The Roddenberry memo that helped launch The Making of Star Trek

Gene Roddenberry always had an eye out for projects that could either bring in some income or promote Star Trek. One such effort was Lincoln Enterprises, a mail-order merchandise firm. It was originally operated by superfans Bjo and John Trimble, but after nine months they were dropped in favor of Stephen Poe. Poe was the National Advertising and Promotion Director at Aluminum Metal Toys, better known as AMT, the company which produced all the early Star Trek consumer model kits. AMT agreed to build the exterior and interiors of the shuttlecraft Galileo for the episode The Galileo Seven in return for the rights to produce Star Trek models. (Some sources say the deal was to produce the Klingon D7 model, others say the Enterprise; Matt Jefferies’ brother Richard claimed in his book Beyond the Clouds that the deal covered both the Enterprise and the Galileo models.) The AMT story is interesting and the Memory Alpha entry is worth reading.

The cover of The Making of Star Trek book, by Stephen Whitfield and Gene Roddenberry, showing a picture of the Enterprise and Kirk and Spock.
Fourth printing, March 1969

Poe and Roddenberry became friends, bonding over their shared experiences as pilots. Poe took over Lincoln Enterprises and began working with Roddenberry on a behind-the-scenes Star Trek book, the first written about the show. Poe used his stepfather’s name, Whitfield, for the book. Roddenberry required that he be listed as a co-author, so he got half of the book’s profits. Roddenberry had already made a similar move on theme composer Alexander Courage, writing lyrics that were never meant to be used on air but secured the series creator half of Courage’s royalties. This led to bad feelings between Courage and Roddenberry, but this was not the case with Poe; he appreciated the opportunity to break into publishing. (I’ve included Roddenberry’s lyrics at the end of this post.)

The Gene Roddenberry memo, introducing the book The Making of Star Trek and its author to Roddenberry's talent agency.

Early in the planning process for The Making of Star Trek, Roddenberry wrote to his agent, Alden Schwimmer, to brief him on the project. By June of 1967, Poe had apparently generated some publisher interest. The book was written during the production break between seasons 2 and 3 and would be published by Ballantine Books in 1968. Less than a year later, it was in its fourth printing and Memory Alpha says it is the most reprinted Star Trek book. And rightly so; Poe was given free access to the Star Trek sets and production offices, and the book he wrote is an invaluable resource.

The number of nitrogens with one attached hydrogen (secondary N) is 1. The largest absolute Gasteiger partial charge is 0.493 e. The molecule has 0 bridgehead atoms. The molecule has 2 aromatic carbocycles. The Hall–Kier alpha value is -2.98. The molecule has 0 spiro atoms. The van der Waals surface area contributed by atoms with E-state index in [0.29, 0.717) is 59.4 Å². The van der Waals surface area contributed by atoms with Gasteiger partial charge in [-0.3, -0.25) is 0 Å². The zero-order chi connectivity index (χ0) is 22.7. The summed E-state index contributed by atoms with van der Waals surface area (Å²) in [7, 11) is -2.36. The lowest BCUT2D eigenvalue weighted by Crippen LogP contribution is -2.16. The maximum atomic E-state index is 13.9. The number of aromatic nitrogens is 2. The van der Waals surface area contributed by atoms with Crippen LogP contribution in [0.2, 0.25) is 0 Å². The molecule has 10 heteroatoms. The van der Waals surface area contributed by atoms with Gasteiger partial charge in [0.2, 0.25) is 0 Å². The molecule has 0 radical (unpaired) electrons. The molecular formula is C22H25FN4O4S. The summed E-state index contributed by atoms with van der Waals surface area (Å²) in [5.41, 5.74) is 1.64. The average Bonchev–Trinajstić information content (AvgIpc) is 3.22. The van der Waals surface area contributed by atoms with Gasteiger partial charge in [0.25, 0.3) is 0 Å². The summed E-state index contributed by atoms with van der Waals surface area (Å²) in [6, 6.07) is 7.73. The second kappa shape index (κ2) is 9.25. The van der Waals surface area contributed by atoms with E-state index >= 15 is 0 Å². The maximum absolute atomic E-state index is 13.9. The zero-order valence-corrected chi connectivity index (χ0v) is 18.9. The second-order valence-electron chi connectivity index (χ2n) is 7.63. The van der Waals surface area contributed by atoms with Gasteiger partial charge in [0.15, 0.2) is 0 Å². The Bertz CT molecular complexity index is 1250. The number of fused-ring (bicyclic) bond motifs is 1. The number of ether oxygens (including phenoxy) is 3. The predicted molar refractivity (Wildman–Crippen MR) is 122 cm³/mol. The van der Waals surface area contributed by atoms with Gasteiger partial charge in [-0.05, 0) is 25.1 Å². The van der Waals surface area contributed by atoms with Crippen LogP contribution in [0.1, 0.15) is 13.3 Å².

I purchased this memo on eBay and then authenticated it with Susan Sackett, Roddenberry’s assistant during the TNG years. (Sackett wrote her own book, Inside Trek: My Secret Life with Star Trek Creator Gene Roddenberry. Not much is left secret however; the book is a great read but be prepared to learn a lot about Gene Roddenberry.) She was kind enough to reply to my email and confirm the signature is indeed Roddenberry’s. This is one of three Roddenberry signatures in my collection; the other two will be featured on this site.


And now, just for fun, the theme lyrics Roddenberry wrote, as published in Herb Solow and Bob Justman’s excellent book Inside Star Trek. Remember that the lyrics didn’t have to be good, they just had to exist. Contractually, this gave Roddenberry half of the royalties.

Beyond
The rim of the star-light
My love
Is wand’ring in star-flight
I know
He’ll find in star-clustered reaches
Love,
Strange love a star woman teaches.
I know
His journey ends never
His star trek
Will go on forever.
But tell him
While he wanders his starry sea
Remember, remember me.

The cover photo of the Uhura Sings album, showing the Star Trek actress Nichelle Nichols in a provocative pose and wearing somewhat revealing clothing.

PS: Many Web sites claim that Nichelle Nichols sings Roddenberry’s lyrics on her
1986 album Uhura Sings. However, the words in her Theme from Star Trek were actually written by partner Jim Meechan. You can hear the song here. Want to experience Roddenberry’s lyrics? Check out this take by comedy duo Tenacious D.

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